This preview shows page 1. Sign up to view the full content.
Unformatted text preview: y
distributed in direction) has a uniform (ﬂat) probability distribution in cos i. Using the measured
distribution of mass functions for the systems in the table, determine if these systems are consistent
with being a randomly chosen ensemble of symbiotic binaries with typical component masses.
To do this, ﬁrst plot the cumulative distribution function (CDF) for the set of f1 measurements.
[Recall that for an ensemble of measurements {xi }, the function CDF(xi ) is equal to the fraction
of ensemble values for which x < xi . The CDF thus increases monotonically between zero and
unity.] For comparison, also plot the expected CDF of mass functions for a randomly oriented
ensemble of binaries with M1 = 1.5M and M2 = 0.56M . What can you say about whether the
collection of binaries in the table is “typical” of symbiotic binaries in terms of masses? If there
are any individual systems that seem to stand out as diﬀerent, identify them and indicate what
you can deduce about them is you assume only that M1 = 1.5M is correct.
10. Magnitudes (optical intensity). Because photon counting detectors are governed by Poisson statistics, when we expect to observe N photons from an astrophysical source in a given time interval, the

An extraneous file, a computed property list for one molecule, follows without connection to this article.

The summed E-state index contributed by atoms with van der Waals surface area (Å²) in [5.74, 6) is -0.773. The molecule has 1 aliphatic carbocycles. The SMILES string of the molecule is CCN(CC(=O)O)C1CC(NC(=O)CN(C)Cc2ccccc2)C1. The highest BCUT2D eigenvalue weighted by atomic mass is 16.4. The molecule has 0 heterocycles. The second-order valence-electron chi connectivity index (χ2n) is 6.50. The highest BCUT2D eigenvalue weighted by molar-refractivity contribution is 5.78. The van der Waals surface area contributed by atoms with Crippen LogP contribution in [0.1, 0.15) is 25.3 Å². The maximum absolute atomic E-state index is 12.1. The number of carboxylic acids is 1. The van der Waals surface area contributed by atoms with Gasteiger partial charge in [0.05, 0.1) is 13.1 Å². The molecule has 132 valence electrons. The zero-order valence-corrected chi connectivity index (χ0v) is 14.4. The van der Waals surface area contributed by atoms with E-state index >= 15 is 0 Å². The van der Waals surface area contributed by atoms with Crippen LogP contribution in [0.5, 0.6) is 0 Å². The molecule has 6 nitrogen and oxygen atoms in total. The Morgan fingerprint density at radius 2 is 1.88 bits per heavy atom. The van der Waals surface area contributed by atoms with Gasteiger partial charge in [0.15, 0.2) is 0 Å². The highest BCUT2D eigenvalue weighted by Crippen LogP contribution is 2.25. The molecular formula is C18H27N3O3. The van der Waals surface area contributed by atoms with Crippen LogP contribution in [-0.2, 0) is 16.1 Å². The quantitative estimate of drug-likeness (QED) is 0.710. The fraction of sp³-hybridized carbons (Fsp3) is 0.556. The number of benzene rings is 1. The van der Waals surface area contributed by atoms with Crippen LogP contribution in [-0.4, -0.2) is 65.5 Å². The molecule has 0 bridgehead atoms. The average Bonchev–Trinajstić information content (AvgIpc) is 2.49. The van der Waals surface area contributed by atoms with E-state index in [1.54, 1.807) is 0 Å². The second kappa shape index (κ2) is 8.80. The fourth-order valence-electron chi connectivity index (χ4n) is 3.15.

√
actual number detected will ﬂuctuate by an amount ± N . (a) How many photons need to be collected if the apparent magnitude of a star has to be measured to
an accuracy of ±0.02? How long an exposure would be required with a 1m (diameter) telescope
to measure the B magnitude of an mB = 20 star to this accuracy? You may assume that the
telescope+detector combination have 100% detection eﬃciency. You may also neglect the noise
background from the sky.
(b) Now consider an attempt to measure the magnitude of a fainter star (mB = 24) with the same
accuracy. Assume that the sky background light has brightness 22.5 mag arcsec−2 in B , and that
atmospheric eﬀects cause the starlight to be spread over a circle with 1 arcsec diameter. How
many photons are required to achieve this measurement? How long would this take with a 1m
telescope? What about with a 4m telescope? Note that MIT is a consortium partner for the two
6.5m Magellan telescopes in Chile.....
View
Full
Document
This note was uploaded on 01/24/2014 for the course PHYS 8.901 taught by Professor Deeptochakrabarty during the Spring '06 term at MIT.
 Spring '06
 DeeptoChakrabarty
 Physics, Mass

Click to edit the document details